"Let books be your dining table, / And you shall be full of delights. / Let them be your
And you shall sleep restful nights" (St. Ephraim the Syrian).

Thursday, February 11, 2016

Dorothy Day and the Church of Our Time (I)

Is it a violation of the supposed spirit of Lenten humility to draw attention to one's latest publication? Regardless, here it is: a volume I co-edited along with my colleague and friend Lance Richey, based on the conference held last May here at the University of Saint Francis on the life and work of Dorothy Day: Dorothy Day and the Church: Past, Present, and Future (Solidarity Hall Press, 2016), 434pp.

Lance and I, along with many others, helped to organize a fantastic group of speakers from France, Canada, and across these United States. We were happy that most of them agreed to publish their papers after the conference. 

This is a rich collection, and the size of it makes the price very affordable indeed. I will have more to say about the contents in the days ahead, but let me here note what a pleasure it was to work with Solidarity Hall Press, a relatively young publisher with a fantastic crew, especially its publisher Elias Crim; and then with the book designer, Paul Bowman of New York, who did a lovely job on cover, art, and layout. Solidarity Hall has already published one book of significance, and their unique model positions them very well indeed for further publishing and other ventures.

Here is the standard blurb about the book, with more details to follow:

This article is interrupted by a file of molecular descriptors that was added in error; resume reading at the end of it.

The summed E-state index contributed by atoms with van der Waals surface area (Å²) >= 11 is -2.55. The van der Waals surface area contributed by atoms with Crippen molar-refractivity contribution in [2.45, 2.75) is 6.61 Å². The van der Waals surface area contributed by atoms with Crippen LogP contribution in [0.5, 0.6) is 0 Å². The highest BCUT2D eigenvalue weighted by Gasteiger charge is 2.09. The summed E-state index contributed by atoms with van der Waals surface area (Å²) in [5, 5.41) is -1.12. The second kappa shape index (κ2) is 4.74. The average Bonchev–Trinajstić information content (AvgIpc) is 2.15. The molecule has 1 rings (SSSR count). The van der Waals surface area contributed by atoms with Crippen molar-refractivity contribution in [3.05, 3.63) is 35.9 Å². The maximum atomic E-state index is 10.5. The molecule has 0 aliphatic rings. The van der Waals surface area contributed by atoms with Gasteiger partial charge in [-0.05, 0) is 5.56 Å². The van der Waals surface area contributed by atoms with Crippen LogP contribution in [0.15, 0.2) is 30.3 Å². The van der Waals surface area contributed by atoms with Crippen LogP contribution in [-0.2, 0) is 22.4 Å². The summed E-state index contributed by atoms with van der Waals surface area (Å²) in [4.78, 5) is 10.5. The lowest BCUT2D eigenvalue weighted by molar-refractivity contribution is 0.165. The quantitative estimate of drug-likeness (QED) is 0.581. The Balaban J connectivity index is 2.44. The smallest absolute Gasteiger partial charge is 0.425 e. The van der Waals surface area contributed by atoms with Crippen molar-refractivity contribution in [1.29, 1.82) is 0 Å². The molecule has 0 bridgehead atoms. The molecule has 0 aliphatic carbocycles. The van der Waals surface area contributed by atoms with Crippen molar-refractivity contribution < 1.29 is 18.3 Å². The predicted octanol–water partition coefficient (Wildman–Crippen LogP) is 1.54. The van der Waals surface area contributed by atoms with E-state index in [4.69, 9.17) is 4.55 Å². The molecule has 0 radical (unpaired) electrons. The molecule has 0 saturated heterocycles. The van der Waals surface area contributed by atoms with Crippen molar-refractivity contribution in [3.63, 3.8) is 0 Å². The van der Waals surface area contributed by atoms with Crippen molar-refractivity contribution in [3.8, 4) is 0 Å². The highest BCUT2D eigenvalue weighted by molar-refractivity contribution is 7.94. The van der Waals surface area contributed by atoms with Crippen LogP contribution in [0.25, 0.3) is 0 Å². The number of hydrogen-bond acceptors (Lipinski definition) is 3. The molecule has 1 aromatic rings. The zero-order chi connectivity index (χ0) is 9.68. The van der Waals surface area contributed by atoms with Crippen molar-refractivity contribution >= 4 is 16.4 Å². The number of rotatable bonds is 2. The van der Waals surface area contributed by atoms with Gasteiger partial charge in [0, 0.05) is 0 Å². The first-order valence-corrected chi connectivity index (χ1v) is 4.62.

From the introduction by Lance Richey: “The University of Saint Francis and Our Sunday Visitor sponsored the conference ‘Dorothy Day and the Church: Past, Present and Future’ in Fort Wayne on May 13–15, 2015. In planning it, we kept in mind (not without some trepidation) Dorothy’s own complaint on academic conferences in her April 1966 On Pilgrimage column: ‘That is the trouble with such conferences. There are too many workshops, too many meetings, so many speakers, making the sessions too long.’ The enthusiastic response we received to our announcement threatened to make her warning only too prescient. More than 120 attendees, scholars and workers, gathered together to celebrate both her remarkable life and enduring legacy for the Church. This volume gathers together most of the papers and homilies given at this conference, offering a breadth and depth of material which will benefit both casual and scholarly readers, and both students and practitioners of her experiment in gospel living.”

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